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Rain shadow of fences

squirrelpiesquirrelpie Posts: 2
edited March 2022 in Garden design
I never understand why people say that fences create a rain shadow, as in one recent article I read. Can anybody explain?
When I think about it I see the same amount of rain falling over the whole area regardless of whether there is a fence there. Sure some rain might be blown onto the fence if there is wind, but then the rain will run down the fence and land on the soil as before. So there might be a slightly uneven distribution very close to the fence but surely the water will move through the soil and roots will find their way to the water so is it really a problem?

Posts

  • philippasmith2philippasmith2 Posts: 2,390
    Fences will usually absorb some rain water and if you have a fairly constant prevailing wind whilst raining which hits the back side of your fence, the rainfall to your border will be reduced to a greater or lesser degree.Much depends on what you actually plant close to the base of your fence. Whether or not it proves to be a problem is something only you can be certain of in your particular circumstances.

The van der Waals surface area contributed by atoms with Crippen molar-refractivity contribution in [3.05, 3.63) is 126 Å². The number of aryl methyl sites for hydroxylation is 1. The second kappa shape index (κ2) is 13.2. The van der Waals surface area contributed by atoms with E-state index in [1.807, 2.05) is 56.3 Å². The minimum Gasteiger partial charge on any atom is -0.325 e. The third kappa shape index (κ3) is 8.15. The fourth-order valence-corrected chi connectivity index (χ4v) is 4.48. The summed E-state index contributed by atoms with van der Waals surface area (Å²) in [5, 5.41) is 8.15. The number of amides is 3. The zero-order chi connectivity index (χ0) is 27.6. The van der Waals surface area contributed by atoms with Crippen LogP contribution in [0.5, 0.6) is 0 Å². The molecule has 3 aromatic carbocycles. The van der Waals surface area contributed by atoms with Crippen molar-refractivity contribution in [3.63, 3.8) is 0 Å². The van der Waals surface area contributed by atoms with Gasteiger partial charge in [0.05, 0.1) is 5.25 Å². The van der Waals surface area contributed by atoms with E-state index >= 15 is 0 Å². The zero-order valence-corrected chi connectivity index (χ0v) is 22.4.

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  • LoxleyLoxley NottinghamPosts: 4,961
    A fence will block the rain falling directly on the leeward side of it, for a couple of feet or so. Because of the angle of the rain. Yes the water will seep through the soil but what if the soil is dry, and the rainy weather is brief? It might only have chance to seep into the top 3 or 4 inches, before it is taken up by plants. In which case it has no chance of reaching the 'rain shadow' area. 
  • ObelixxObelixx Vendée, Western FrancePosts: 28,544
    edited March 2022
    It's pretty obvious really.  How often do you see rain falling vertically without any wind?  The rain shadow is on the side of the fence that is not in the prevailing wind.  More often than not it's negligible in winter but, come summer, if you're trying to clematis and climbing roses and other thirsty plants on the leeward side of the fence the rain shadow effect can be seriously bad for your treasures.
    "We don't stop playing because we grow old; we grow old because we stop playing." - George Bernard Shaw
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